When Other Believers Just Don’t Get It

when other christians do bad things

However, we speak wisdom among those who are mature, yet not the wisdom of this age, nor of the rulers of this age, who are coming to nothing. But we speak the wisdom of God in a mystery, the hidden wisdom which God ordained before the ages for our glory, which none of the rulers of this age knew; for had they known, they would not have crucified the Lord of glory (1 Corinthians 2:6-8 NKJV).

However, we speak wisdom among those who are mature, yet not the wisdom of this age, nor of the rulers of this age, who are coming to nothing. But we speak the wisdom of God in a mystery, the hidden wisdom which God ordained before the ages for our glory, which none of the rulers of this age knew; for had they known, they would not have crucified the Lord of glory (1 Corinthians 2:6-8 NKJV).

As I read the Facebook post by my good friend, Cindy, I couldn’t help but shake my head. How could she, a believer, believe such garbage? Sometimes it angers me to read things that “people in the world” believe that I find offensive as a Christian, but it bothers me even more when believers “just don’t get it.”

Have you ever felt that way? Social media can be both a blessing and a curse. It’s a blessing to be able to stay in touch with our friends and family members. It’s great to be able to share our areas of interest and passion. But we also are exposed to what others are interested in and passionate about and sometimes those things rub us the wrong way.

It can happen any time there is a big event in the news. It could be a story that breaks about what one of our beloved Christian figures said or did that caused others to go on a rampage. Or it can be about a moral issue. And don’t even get me started on what happens on social media during the political season!

If you’re like me, you may find yourself getting angry and frustrated about these things. You may even find yourself getting into debates with people. The time you spend arguing may even take you away from your areas of responsibility. And the words you write may hurt and alienate the people you care about the most. And if you write them in anger or frustration, in spite of your best intentions they may even sully the name of Christ.

What I’ve come to realize is that often when people say things that I, as a believer find offensive, that “had they known, they would not have crucified the Lord of glory.” They may have a wrong opinion, but a right heart.

Now it’s true that there is a time to speak up for what is right. It’s important to stand on the Word of God and to not waver when it comes to what the Bible says.

But it’s important to do so with a heart of compassion, a heart that loves, and a heart that gives the other person the benefit of the doubt when it comes to their own walk with the Lord. It’s important to remember that the battle we fight isn’t against flesh and blood, but against principalities, powers, and the rulers of darkness (Ephesians 6:12).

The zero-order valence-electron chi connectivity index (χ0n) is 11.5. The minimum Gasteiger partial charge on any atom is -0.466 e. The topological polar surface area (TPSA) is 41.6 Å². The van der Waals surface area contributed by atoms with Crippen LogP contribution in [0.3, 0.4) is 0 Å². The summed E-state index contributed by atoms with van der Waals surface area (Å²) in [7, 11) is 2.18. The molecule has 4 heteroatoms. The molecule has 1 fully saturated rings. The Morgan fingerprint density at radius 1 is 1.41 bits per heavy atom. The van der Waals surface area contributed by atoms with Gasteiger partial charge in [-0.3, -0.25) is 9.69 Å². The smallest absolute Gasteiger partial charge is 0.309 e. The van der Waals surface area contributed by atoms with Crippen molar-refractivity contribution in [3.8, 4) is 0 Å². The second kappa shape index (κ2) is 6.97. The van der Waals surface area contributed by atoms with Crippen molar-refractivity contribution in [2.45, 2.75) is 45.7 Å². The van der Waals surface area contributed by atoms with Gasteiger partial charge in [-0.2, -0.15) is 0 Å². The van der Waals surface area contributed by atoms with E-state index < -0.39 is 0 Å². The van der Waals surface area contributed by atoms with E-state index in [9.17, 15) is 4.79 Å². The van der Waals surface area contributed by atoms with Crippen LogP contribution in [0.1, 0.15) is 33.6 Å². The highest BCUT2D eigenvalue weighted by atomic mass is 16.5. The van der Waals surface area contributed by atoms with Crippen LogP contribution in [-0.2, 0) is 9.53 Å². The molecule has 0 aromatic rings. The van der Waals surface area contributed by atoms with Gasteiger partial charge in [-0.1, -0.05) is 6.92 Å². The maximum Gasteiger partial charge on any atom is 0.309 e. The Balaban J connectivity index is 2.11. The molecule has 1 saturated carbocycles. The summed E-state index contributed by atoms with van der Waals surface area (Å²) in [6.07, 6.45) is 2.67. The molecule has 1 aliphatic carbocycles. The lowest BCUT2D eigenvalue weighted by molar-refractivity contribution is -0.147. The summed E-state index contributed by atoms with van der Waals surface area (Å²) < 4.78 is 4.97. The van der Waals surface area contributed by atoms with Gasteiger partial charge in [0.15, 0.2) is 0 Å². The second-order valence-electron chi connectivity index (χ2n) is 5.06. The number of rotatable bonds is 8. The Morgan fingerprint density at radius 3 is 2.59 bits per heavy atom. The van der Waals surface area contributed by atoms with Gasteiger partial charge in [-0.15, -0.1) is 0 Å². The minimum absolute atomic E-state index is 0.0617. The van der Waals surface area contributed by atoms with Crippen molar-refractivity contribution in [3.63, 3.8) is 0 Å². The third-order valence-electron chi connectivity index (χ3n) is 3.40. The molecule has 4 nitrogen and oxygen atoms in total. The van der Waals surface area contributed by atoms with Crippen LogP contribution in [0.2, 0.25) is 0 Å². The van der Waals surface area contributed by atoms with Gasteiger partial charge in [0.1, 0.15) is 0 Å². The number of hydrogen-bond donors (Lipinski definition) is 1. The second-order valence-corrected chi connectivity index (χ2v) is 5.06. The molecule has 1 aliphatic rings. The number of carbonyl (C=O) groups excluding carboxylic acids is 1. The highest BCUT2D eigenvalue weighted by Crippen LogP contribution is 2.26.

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Praying the Word

Lord, please forgive me for my self-righteous and judgmental attitude. Help me to always give others the benefit of the doubt when it comes to where they stand with you. Give me self-control and wisdom when it comes to the way I respond to others.

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Applying the Word

The next time you find yourself annoyed by something one of your acquaintances, friends, or family members say or post on social media, stop. Give them the benefit of the doubt. Don’t immediately judge them, and don’t let your heart swell with pride in self-righteousness.

Recognize that they simply may not know. And recognize that you yourself may not have it all right either. Instead of responding in anger, speak to them with grace, kindness and love as you live out the truth of what God has revealed to you through the Scriptures.

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2 Comments

  • Dave

    October 29, 2015

    Great line right here: They may have a wrong opinion, but a right heart.

    • Rebecca Livermore

      October 29, 2015

      Thank you, Dave. One point that I probably didn’t emphasize quite enough is that none of us get it “all right.” So sometimes when I think someone is off. . . well, I may be the one that’s off! Regardless of who is right or wrong, the key thing is having a heart that is right before the Lord, and doing our bests to live by and follow what the Bible says.

      Rebecca